Tissue samples taken from patients in the Regional Medical Center’s Mabry Center for Cancer Care will be taken to SCSU, cataloged and made available to scientists. “We anticipate this new biorepository is going to be one of the most racially and ethnically diverse biorepositories in the country,” Ford said. “It should be in very high demand by other researchers and private industries.”
One of the SC CADRE biorepository’s most important roles will be helping researchers identify differences in the biological pathways involved in diseases such as triple negative breast cancer, which has a poorer prognosis than hormone-receptor positive breast cancer. “We know that triple negative breast cancer is more prevalent in African-American women, but we need to understand more about why,” Ford said.
SC CADRE will also help researchers study nuances within the black community, including the health of the Gullah living on the Sea Islands of South Carolina. “We’ve done some very preliminary work with 90 breast cancer survivors in South Carolina. Our work shows that the prevalence of triple negative breast cancer seems to be lower in Sea Islanders than in blacks without Sea Island ancestry. We’re looking at biological contributors to breast cancer outcomes. That’s the kind of study we’ll be able to do.”
Finding the answers to such questions may benefit people statewide, Ford said. “This is a cancer disparities grant, but sometimes we forget disparities refer not only to racial and ethnic disparities but also to geographic and socioeconomic disparities. Our studies will include multiple racial and ethnic groups with different levels of education and income. We really want to improve cancer outcomes for everyone in South Carolina.”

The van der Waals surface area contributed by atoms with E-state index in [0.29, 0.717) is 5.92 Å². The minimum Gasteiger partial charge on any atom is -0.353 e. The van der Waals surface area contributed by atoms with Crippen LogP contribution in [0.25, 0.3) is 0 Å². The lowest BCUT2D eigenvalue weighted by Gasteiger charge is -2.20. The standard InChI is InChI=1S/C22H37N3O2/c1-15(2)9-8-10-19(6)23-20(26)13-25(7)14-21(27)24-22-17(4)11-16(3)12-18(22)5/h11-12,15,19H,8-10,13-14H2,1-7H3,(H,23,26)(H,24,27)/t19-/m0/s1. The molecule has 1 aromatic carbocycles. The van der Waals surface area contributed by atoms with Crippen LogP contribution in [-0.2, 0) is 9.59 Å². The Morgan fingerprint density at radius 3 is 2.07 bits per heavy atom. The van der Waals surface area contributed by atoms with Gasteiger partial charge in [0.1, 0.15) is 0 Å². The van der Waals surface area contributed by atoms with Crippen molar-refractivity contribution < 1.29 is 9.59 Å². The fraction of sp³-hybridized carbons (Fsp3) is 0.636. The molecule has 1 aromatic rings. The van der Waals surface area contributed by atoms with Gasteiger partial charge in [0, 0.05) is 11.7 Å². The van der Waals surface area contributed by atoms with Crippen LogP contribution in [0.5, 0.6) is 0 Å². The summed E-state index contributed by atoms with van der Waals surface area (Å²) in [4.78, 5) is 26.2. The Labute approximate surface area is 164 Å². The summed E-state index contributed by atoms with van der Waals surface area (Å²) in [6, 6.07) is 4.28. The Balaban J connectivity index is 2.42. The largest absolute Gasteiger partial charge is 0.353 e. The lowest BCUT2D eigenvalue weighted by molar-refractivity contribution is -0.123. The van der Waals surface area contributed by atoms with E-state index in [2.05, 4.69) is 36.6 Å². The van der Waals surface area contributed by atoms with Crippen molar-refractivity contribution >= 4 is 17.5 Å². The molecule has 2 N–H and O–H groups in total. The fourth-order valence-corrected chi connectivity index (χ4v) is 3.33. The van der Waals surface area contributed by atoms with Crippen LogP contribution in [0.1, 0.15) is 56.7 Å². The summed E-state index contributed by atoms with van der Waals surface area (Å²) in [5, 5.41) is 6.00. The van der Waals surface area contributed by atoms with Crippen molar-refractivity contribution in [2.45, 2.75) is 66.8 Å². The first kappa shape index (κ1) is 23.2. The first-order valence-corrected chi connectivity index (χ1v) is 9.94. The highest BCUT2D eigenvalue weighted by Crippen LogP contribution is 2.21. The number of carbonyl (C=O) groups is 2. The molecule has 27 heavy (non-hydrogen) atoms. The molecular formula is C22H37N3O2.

A third piece of the SC CADRE grant focuses on lowering the levels of AGEs, or advanced glycation end products, in prostate cancer survivors. A big part of that may involve changing their diets, shifting away from cooked meat to more fruits and vegetables. Researchers will also look at whether exercise and medications can lower AGE levels and improve people’s health.
“There is a big difference in levels of AGEs between blacks and whites,” Ford said. “Blacks actually have higher levels of ages even before cancer diagnosis. They’re linked with poorer prognosis and worse outcomes in prostate cancer. The idea is, if we can drive down the level of AGEs, we can make more equitable health outcomes for blacks and whites, and it may help reduce disparity in prostate cancer survival rates.”
Ford said all of her team’s work is guided by input from the public. “We have community input at every step. Even in putting the grant together we went to our advisory board at the cancer center to get their input in how to proceed with developing the grant.”
The SC CADRE researchers created a community engagement panel. “It’s important to have the input of the public, especially when we’re designing clinical trials. They can tell us about how the trial might be perceived in the community. And when it comes to the end points that we think are most important, they may have other ideas we can learn from.”
Part of getting that community input involves letting people know that the researchers understand where they’re coming from, in terms of the burden of cancer in local communities. “We hear the pain. We feel the pain,” Ford said. “I want people to know we are doing everything we can to conduct research to reduce disparities in South Carolina.”